Frozen shoulder has no known cause – it has, however, been proven to be more common in diabetics. Some research has revealed that frozen shoulder has also been related to a traumatic event, not necessarily to the shoulder in question, but a traumatic event either physical or psychological (weird!)
Also named Adhesive Capsulitis, it’s essentially just that, whereby the shoulder capsule surrounding the ball of the joint adheres to the ball (or humeral head), creating a lack of movement. The lack of movement demonstrated in this condition is in several planes of movement of the shoulder.
The frozen shoulder usually lasts about 9-12 months. It is broken down into 3 phases that generally last 3-4 months but this pattern is vague and the rate of progress varies remarkably between individuals.
The first phase is predominantly pain – where the patient cannot find a comfortable position and ROM is mildly restricted.
The second phase is painful and very stiff – where the pain may have receded a little from first phase but ROM is severely restricted in the capsular pattern.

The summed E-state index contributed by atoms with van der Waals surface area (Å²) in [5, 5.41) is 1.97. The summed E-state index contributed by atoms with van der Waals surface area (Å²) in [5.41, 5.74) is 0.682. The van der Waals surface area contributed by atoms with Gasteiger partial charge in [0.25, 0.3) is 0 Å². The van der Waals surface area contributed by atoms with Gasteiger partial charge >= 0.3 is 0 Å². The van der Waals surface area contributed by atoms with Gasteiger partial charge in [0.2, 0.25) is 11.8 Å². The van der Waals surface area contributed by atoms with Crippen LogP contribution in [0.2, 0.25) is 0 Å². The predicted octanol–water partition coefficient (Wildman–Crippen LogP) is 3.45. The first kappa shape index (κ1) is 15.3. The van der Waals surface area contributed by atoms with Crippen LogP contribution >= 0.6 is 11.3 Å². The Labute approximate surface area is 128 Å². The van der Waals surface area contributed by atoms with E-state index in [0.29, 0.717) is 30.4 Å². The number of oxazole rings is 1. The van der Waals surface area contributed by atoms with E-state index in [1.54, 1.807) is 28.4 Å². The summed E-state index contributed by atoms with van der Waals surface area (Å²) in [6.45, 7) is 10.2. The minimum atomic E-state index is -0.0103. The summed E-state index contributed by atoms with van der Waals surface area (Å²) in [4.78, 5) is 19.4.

The third phase is most stiff – where the pain subsides a lot and the range of movement slowly returns.
Eventually the shoulder recovers, that is it’s is a self-limiting problem.
On ultrasound you may see some fluid in the biciptial sheath of the long head of biceps but otherwise the frozen shoulder is relatively hard to diagnose via investigation. The best way to diagnose is symptomatically and historically.
Physio can help ease the pain in the first two stages and then help speed up the recovery of movement in the third phase. The neck usually needs to be treated in the case of frozen shoulder as it will often become tight and achy due to the protective nature of the body. It is good practice to maintain surrounding muscle strength even with limited range of movement; therefore your physio will show you exercises that you can continue whilst recovering from frozen shoulder.